Why this Subway Series means a little bit more

July 25th, 2023

This story was excerpted from Anthony DiComo’s Mets Beat newsletter. To read the full newsletter, click here. And subscribe to get it regularly in your inbox.

From a fan’s perspective, the Subway Series is always impactful. The games draw sold-out crowds. They come complete with bragging rights regardless of where the Mets and Yankees are in the standings.

That energy and enthusiasm tend to rub off on players, too, even in years when the games themselves don’t carry much weight. And this is not one of those years. The second installment of the 2023 Subway Series holds additional import for both the Mets and Yankees, who are clinging to longshot bids to make the postseason.

“They’re a good team trying to do the same thing we are,” Mets manager Buck Showalter said. “I know our fans and their fans enjoy it. So we’ll treat it as such.”

At this point, the Mets have no choice. Anything less than a two-game sweep will do little to convince team brass not to sell off pieces at the Aug. 1 Trade Deadline, given the club’s fourth-place standing and inconsistent play. Winning one of two could perhaps stall the inevitable. Losing both would probably end any thought of the Mets even standing pat at the Deadline, let alone buying.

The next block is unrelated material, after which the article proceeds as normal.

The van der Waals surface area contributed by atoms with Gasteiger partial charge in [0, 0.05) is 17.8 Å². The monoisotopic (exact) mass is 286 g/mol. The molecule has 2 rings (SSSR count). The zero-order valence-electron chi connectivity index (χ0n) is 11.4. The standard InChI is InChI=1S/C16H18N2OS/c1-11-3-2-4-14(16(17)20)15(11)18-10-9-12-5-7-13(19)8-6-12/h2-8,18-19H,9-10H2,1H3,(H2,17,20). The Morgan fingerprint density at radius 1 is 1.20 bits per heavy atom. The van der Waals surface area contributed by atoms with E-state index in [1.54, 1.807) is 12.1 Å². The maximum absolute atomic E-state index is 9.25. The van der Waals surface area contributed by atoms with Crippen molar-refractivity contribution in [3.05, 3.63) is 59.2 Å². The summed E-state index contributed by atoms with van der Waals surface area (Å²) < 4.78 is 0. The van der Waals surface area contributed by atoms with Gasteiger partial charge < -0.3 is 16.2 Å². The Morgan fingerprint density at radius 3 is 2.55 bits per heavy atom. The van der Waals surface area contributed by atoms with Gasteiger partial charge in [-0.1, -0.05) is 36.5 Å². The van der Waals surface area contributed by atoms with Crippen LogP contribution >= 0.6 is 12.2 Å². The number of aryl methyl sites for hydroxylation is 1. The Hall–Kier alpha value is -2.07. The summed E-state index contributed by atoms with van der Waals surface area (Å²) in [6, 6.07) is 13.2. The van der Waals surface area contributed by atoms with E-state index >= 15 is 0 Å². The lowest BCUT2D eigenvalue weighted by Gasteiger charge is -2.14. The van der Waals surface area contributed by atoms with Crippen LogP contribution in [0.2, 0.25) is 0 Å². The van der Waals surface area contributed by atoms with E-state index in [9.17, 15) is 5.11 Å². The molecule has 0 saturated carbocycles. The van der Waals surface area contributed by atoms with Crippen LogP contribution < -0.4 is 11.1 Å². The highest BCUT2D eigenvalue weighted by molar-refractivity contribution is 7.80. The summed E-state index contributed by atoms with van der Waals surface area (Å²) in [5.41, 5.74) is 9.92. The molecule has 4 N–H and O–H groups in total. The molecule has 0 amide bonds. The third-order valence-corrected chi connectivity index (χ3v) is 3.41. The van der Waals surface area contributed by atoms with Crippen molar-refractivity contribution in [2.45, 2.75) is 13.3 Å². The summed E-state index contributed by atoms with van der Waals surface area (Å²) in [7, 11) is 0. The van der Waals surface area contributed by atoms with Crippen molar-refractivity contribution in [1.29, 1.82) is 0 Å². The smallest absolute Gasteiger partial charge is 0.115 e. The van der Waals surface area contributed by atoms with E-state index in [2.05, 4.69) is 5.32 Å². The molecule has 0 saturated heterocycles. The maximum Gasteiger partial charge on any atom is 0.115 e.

Sound dramatic? This is the reality facing this club, whose season hinges upon the next week. The Yankees happen to be the team standing in their way.

“I try not to place too much on one thing, but I understand the sense of urgency,” Showalter said. “So do the players.”

The Mets at least have the right pitcher on the mound to open things in the Bronx. has improved dramatically since the start of the season, producing a 1.74 ERA over his past five starts. He’s handled the Yankees well throughout his career, most notably in sharp performances in the 2017 and '22 postseasons, and more recently in a quality start earlier this year. On paper, Verlander is the favorite in a Tuesday matchup with Domingo Germán.

The following night, will make his second start after pitching well in his season debut following a four-month absence recovering from rib surgery. He matches up with Carlos Rodón, an oft-injured lefty who has yet to win a game in limited action since joining the Yankees.

It wouldn’t be outlandish for the Mets to win both games, giving them a last-ditch chance to alter their reality. General manager Billy Eppler and owner Steve Cohen will be watching with one eye on the Deadline.

But the Mets have faced this sort of situation before. Just before the All-Star break, they ripped off six wins in a row only to lose their next four games. They followed that up with three consecutive victories, only to drop three of their next four.

They can’t afford a similar stumble at Yankee Stadium. If that happens, the Mets can probably bid farewell to the idea of the Trade Deadline pushing them toward a late playoff run.

“It’s the Subway Series, right? It’s a big one,” outfielder said. “It’s a big one for New York, and we want to win. You always want to win that series. You always feel like the next series can be the one where you turn it around.”